Field trip update, still more migrants

From: Rex Rowan <>
To: Alachua County birding report

Saturday’s wildflower field trip will be proceeding without its long-time leader, Dana Griffin. Dana has developed some back problems that are going to keep him off his feet for a while. He has our heartfelt wishes for a full recovery, and hopefully he’ll be back with us in the future. Meanwhile we’ll meet in the Winn-Dixie parking lot at the intersection of SW 34th Street and SW 20th Avenue at 8 a.m. and proceed to Goldhead Branch State Park (entrance fee $5 per vehicle, $4 single-passenger vehicle) on SR-21 north of Keystone Heights, where we’ll look at the native plants and wildflowers of several habitats, including sandhill, scrub, slope forest, lake edge, and seepage slope. Reportedly the state-champion longleaf pine is in the park, and if we can find it we’ll make a point of standing around and admiring it. Please join us on Saturday morning.

Nearly all the locally-nesting neotropical migrants are here now. The first Prothonotary Warbler of the spring was sighted by Sam and Ben Ewing at the Hogtown Creek Greenway on March 28th, the first Orchard Oriole of the spring by Lloyd Davis and Howard Adams at La Chua on April 2nd, the first Yellow-billed Cuckoo at San Felasco Hammock by Sidney Wade, Howard Adams, and Brad Hall on the 5th, and the first Blue Grosbeak by Howard at Chapmans Pond on the 6th (Howard is out there kicking some birdie butt!). The only spring arrivals that haven’t yet been reported are Eastern Wood-Pewee, which can go undetected because of its rarity in Alachua County, and Acadian Flycatcher.

So now it’s time to start watching for the transients, the birds that are just passing through on their way north. Some have been seen already, of course. Prairie Warblers and Louisiana Waterthrushes have been moving through since mid-March, and in fact the Louisiana Waterthrush migration seems to be over, with no observations since March 28th. Mike Manetz and Tina Greenberg saw a very early Cape May Warbler at Palm Point on April 2nd – they’re most likely during the last week of April – and I saw an American Redstart at the south edge of the Tuscawilla Prairie on the 4th. We have Indigo Buntings that nest here, of course, but northbound birds may show up at feeders this month, often in fairly respectable numbers. Watch for Painted Buntings among them.

Transient shorebirds are visiting as well. On the afternoon of the 5th I made a brief Sneaky Sunday visit to the sheetflow restoration area. My scope is in the shop, which made shorebirding a little more of a challenge,  but I saw 2 Pectoral Sandpipers, at least 1 Stilt Sandpiper (up to 5 have been seen there), 1 Spotted Sandpiper, 6 or 8 Black-necked Stilts, and several dowitchers, presumably all Long-billed, many of them molting into rich reddish-brown breeding plumage.

Also on the 5th, and also at the sheetflow restoration area, Adam Zions got a photo of a White-faced Ibis, which also seems to be molting into breeding plumage:

Lloyd Davis points out that a much more accessible shorebirding area is developing at San Felasco’s Progress Center, where Lee Pond is drying up (as it regularly does). On the 6th he found a Stilt Sandpiper there:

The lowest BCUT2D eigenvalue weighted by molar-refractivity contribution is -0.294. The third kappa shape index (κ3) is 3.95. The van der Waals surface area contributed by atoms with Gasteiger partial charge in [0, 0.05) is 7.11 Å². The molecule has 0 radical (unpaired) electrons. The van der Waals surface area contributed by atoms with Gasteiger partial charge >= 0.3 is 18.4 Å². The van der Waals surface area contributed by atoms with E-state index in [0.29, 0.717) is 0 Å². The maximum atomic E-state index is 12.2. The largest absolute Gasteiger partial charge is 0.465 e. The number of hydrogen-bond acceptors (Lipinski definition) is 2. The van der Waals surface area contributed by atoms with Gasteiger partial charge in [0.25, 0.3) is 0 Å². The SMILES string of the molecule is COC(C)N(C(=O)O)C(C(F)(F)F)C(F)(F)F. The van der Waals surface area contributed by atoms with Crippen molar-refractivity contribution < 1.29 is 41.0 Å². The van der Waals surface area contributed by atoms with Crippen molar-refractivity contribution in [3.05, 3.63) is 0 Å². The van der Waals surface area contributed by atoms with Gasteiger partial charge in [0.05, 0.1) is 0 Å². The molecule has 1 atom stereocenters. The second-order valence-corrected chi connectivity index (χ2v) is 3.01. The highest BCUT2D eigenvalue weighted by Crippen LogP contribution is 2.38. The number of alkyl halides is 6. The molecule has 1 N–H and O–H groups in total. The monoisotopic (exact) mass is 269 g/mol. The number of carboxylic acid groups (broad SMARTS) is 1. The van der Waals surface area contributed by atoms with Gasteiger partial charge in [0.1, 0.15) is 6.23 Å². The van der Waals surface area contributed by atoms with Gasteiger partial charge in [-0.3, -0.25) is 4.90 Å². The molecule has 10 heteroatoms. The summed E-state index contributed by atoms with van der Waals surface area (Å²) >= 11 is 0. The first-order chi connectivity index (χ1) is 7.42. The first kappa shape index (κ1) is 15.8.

Lloyd also got a couple of interesting photos in his own back yard. He’s had a Tufted Titmouse visiting his feeder all winter that has some white wing feathers, patches of white on its head and body, and a bill that’s pink instead of black. Two of Lloyd’s pictures of the bird are here and here.

Last weekend, while traveling up to Georgia in the course of his Spotted Turtle research, Jonathan Mays stopped to investigate a cypress floodplain and found a young Eastern Mud Snake. This extraordinary photo shows just how un-mud-like a Mud Snake can be:

Jessica Burnett writes, “Neighborhood Nestwatch is a citizen science program founded by the Smithsonian Institution. The main goals of the program are to determine how backyard bird populations are affected by urbanization and to educate the public about wildlife and the scientific process. We are seeking participants in the Gainesville area (no more than 60 miles from downtown) who are interested in learning first-hand about the common birds found in their backyard and contributing to a multi-city study on the effects of urbanization on resident birds. On an annual basis, scientists will conduct a backyard bird-banding visit with the help of participants. Participants and their families/children will report sightings of banded birds to the Smithsonian, will monitor nests on their property, and will assist researchers during the site visit with mist-netting and nest searching. If you would like to participate, please email our team at All levels of bird watchers and enthusiasts are welcome. We will be available any day of the week beginning in late April, until July 4th. Email us now to secure a spot!”

Looniness, a profusion of siskins, and more spring arrivals

From: Rex Rowan <>
To: Alachua County birding report

I can tell it’s spring because I found three ticks crawling on me after a “Sneaky Sunday” visit to the sheetflow restoration area this morning. I mentioned this to Mike Manetz as we were leaving. “You’re a tick magnet,” he said.

Mike and I discovered that most of the ducks at the sheetflow restoration area have gone north. When I was last there, in January, I counted 18 species of ducks. This morning we saw only two, Blue-winged Teal and Black-bellied Whistling Duck. However there were a few spring arrivals: two Black-necked Stilts, a Northern Rough-winged Swallow, and, running a little early, the spring’s first Least Bitterns, three of them. The most interesting sightings otherwise included half a dozen Limpkins, 19 Long-billed Dowitchers, and a White-faced Ibis.